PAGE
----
Retail Media in a Post-Cookie World
Retailers are uniquely placed to help brands connect with their consumers. Those who prepare now will see exponential growth in media revenue.
Google recently confirmed their intention to block third-party cookies from Chrome. With the browser used by nearly two thirds of internet users, this will make life more difficult for advertisers looking to deliver targeted, measurable digital media campaigns; however, it also creates an opportunity for retailers to secure their position as a vital media partner for brands.
From 2022, Google looks likely to limit the extent to which advertisers can use current advertising mechanisms, including retargeting, attribution and frequency capping. Google-controlled solutions such as Federated Learning of Cohorts (FLoC) seem to offer advertisers limited transparency or flexibility in their targeting strategy, though the industry is still awaiting enough detail to fully understand the impact of these ‘privacy sandbox’ applications. Similarly, there is ambiguity around whether alternate identity solutions will continue to function. Despite the lack of clarity, there is a general consensus that advertisers will have less flexibility, precision and control in their digital media executions by early 2022.
This will have a polarising effect on media owners. When users are logged in to publisher properties, advertisers will retain some of the targeting and measurement functionality that they rely on today. This means that while smaller publishers can expect revenues to diminish, larger publishers with a critical mass of logged-in users will be able to build a differentiated value proposition and a corresponding increase in demand.
Retailers as digital publishers
Retailers are uniquely positioned to benefit from the changing dynamics of the digital media ecosystem. The surge in e-commerce as a result of the pandemic has turned many retailers into sizeable digital publishers. Today, they can offer brands a powerful combination of contextual targeting, based on merchandise categories, products and searches, together with audience targeting based on historical transaction history. Where retailers monetise media to their own suppliers, they can attribute exposure to sale and analyse the impact of investment on incremental revenue and long-term loyalty. This is already a powerful proposition, estimated to represent a $15-20B opportunity for CPG retailers in the US alone¹, and one that will scale further as retailers’ ecommerce footprints continue to grow.
In 2022, the death of the cookie will create a lever for the exponential growth of retail media. Retailers enjoy anomalously high log-in rates compared to other publishers, and this will enable them to continue delivering valuable, scalable targeting and measurement to brands as the cookie disappears. As other publishers struggle to support even more basic digital advertising use cases, the relative value of retailers’ inventory will soar, driving an influx of investment.
In addition to monetising their own ‘Onsite’ inventory, many retailers offer ‘Digital Offsite’ propositions. These enable brands to target, measure and optimise campaigns using retailer data sets, activated across third-party media.
Here, Google’s changes will create some challenges for retailers. Today, cookies render the open web a fairly unified space. Next year, there will be significant fragmentation, even for advertisers accessing first-party retailer data sets. Google tells us that they “will continue to support first-party relationships on our ad platforms for partners, in which they have direct connections with their own customers”, but there is little detail on how this will work in practice.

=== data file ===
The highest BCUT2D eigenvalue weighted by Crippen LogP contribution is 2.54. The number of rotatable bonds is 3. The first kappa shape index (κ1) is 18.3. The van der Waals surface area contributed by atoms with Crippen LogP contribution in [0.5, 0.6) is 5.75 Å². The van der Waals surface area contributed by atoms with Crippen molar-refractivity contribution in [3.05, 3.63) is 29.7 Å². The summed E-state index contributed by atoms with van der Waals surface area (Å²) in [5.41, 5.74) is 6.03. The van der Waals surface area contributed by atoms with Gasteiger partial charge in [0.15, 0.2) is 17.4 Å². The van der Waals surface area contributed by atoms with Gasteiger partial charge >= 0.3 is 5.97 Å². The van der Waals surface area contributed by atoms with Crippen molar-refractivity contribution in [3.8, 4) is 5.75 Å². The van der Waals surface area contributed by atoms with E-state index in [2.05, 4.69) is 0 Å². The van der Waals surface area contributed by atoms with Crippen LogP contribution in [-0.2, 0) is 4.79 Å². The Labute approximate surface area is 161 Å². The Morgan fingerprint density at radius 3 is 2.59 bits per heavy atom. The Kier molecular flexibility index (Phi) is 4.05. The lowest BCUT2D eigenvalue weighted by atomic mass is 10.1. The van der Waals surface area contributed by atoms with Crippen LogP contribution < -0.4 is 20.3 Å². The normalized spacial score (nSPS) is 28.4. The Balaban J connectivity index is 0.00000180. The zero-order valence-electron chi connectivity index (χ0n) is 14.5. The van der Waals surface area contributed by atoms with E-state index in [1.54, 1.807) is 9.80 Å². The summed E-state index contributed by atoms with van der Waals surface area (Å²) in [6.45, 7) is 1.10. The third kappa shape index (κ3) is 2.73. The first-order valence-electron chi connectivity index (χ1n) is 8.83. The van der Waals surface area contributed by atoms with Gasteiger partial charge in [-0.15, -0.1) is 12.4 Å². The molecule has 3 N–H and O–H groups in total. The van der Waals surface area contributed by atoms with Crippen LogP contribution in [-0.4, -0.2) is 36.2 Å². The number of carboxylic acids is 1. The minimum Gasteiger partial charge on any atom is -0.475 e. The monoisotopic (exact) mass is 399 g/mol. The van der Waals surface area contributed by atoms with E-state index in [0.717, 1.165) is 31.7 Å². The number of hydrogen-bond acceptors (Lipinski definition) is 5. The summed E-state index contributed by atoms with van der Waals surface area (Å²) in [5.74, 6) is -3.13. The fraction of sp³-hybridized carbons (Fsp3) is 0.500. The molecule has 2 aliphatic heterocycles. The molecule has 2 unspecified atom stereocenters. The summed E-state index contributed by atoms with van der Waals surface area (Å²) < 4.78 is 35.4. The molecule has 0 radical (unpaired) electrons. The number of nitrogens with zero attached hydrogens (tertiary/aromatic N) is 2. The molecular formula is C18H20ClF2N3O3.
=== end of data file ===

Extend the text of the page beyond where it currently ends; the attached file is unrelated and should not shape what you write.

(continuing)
The most likely outcome is that advertisers with first-party data can use it to buy targeted impressions across publishers who hold the same data from logged-in users. This will require retailers, or the advertisers who use their data, to build direct relationships with publishers and move from delivering unified campaigns across wide networks of sites to fragmented activations brokered with individual publishers. Any post-cookie first-party identity solutions that Chrome continues to permit may help reduce these challenges by providing a single integration point for multiple publishers, but operational complexity will still increase as scale decreases.
Beyond the open web, walled garden environments (Facebook, YouTube, Snap etc.) plus emerging channels like Connected TV (CTV) will be unaffected by Google’s changes. These platforms typically provide strong match rates against retailer data sets and the scale to deliver meaningful campaigns for advertisers, providing alternative and increasingly scalable channels for retailer data activation.
In the mid-term then, there will be plenty of opportunities for Offsite data monetisation, but these will require mature retail media teams with the skills, knowledge and relationships to navigate the complexity of a more fragmented ecosystem. As with Onsite, Offsite media will benefit from a relative increase in value as brands’ ability to target and measure non-retail media is diminished. Retailers who invest now in building solutions that are sustainable in a post-cookie world can also expect to see an exponential growth in Offsite investment next year.
For retailers who invest in building their media propositions, the close sequencing of a surge in ecommerce plus the demise of third-party cookies will create a significant opportunity for high-margin revenue growth. While several retailers have already made a notable success of their media monetisation programmes, for most brands retail media remains just a small part of their overall investment strategy. Next year, this looks likely to change, giving retailers the opportunity to become the dominant premium publishers and data providers in a post-cookie world.
¹Goldman Sachs, Consumer Staples The Merchant-Media Model